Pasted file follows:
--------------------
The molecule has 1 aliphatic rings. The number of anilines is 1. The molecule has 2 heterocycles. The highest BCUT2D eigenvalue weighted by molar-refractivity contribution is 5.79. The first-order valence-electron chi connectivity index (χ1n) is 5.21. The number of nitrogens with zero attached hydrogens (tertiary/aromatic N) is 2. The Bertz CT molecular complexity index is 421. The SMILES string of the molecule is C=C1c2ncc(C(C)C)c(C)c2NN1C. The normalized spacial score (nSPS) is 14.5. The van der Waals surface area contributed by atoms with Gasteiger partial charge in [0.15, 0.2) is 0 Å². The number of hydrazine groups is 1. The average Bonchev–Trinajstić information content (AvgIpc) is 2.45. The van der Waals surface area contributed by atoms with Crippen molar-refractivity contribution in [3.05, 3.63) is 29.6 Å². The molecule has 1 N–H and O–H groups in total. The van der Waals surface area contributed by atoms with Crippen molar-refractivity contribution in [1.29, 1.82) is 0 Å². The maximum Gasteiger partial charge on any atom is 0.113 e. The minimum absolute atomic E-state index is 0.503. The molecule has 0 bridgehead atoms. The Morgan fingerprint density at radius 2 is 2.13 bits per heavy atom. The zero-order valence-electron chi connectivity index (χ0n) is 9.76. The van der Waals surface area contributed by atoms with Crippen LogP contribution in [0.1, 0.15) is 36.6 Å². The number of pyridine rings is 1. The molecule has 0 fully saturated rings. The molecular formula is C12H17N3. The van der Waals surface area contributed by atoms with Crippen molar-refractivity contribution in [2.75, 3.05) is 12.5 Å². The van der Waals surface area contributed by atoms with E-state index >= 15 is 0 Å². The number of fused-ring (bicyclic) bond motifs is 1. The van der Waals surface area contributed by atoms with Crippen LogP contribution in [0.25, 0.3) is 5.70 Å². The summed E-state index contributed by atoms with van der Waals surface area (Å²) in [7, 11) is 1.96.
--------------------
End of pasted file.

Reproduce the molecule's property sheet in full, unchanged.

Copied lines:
The molecule has 1 aliphatic rings. The number of anilines is 1. The molecule has 2 heterocycles. The highest BCUT2D eigenvalue weighted by molar-refractivity contribution is 5.79. The first-order valence-electron chi connectivity index (χ1n) is 5.21. The number of nitrogens with zero attached hydrogens (tertiary/aromatic N) is 2. The Bertz CT molecular complexity index is 421. The SMILES string of the molecule is C=C1c2ncc(C(C)C)c(C)c2NN1C. The normalized spacial score (nSPS) is 14.5. The van der Waals surface area contributed by atoms with Gasteiger partial charge in [0.15, 0.2) is 0 Å². The number of hydrazine groups is 1. The average Bonchev–Trinajstić information content (AvgIpc) is 2.45. The van der Waals surface area contributed by atoms with Crippen molar-refractivity contribution in [3.05, 3.63) is 29.6 Å². The molecule has 1 N–H and O–H groups in total. The van der Waals surface area contributed by atoms with Crippen molar-refractivity contribution in [1.29, 1.82) is 0 Å². The maximum Gasteiger partial charge on any atom is 0.113 e. The minimum absolute atomic E-state index is 0.503. The molecule has 0 bridgehead atoms. The Morgan fingerprint density at radius 2 is 2.13 bits per heavy atom. The zero-order valence-electron chi connectivity index (χ0n) is 9.76. The van der Waals surface area contributed by atoms with Crippen LogP contribution in [0.1, 0.15) is 36.6 Å². The number of pyridine rings is 1. The molecule has 0 fully saturated rings. The molecular formula is C12H17N3. The van der Waals surface area contributed by atoms with Crippen molar-refractivity contribution in [2.75, 3.05) is 12.5 Å². The van der Waals surface area contributed by atoms with E-state index >= 15 is 0 Å². The number of fused-ring (bicyclic) bond motifs is 1. The van der Waals surface area contributed by atoms with Crippen LogP contribution in [0.25, 0.3) is 5.70 Å². The summed E-state index contributed by atoms with van der Waals surface area (Å²) in [7, 11) is 1.96.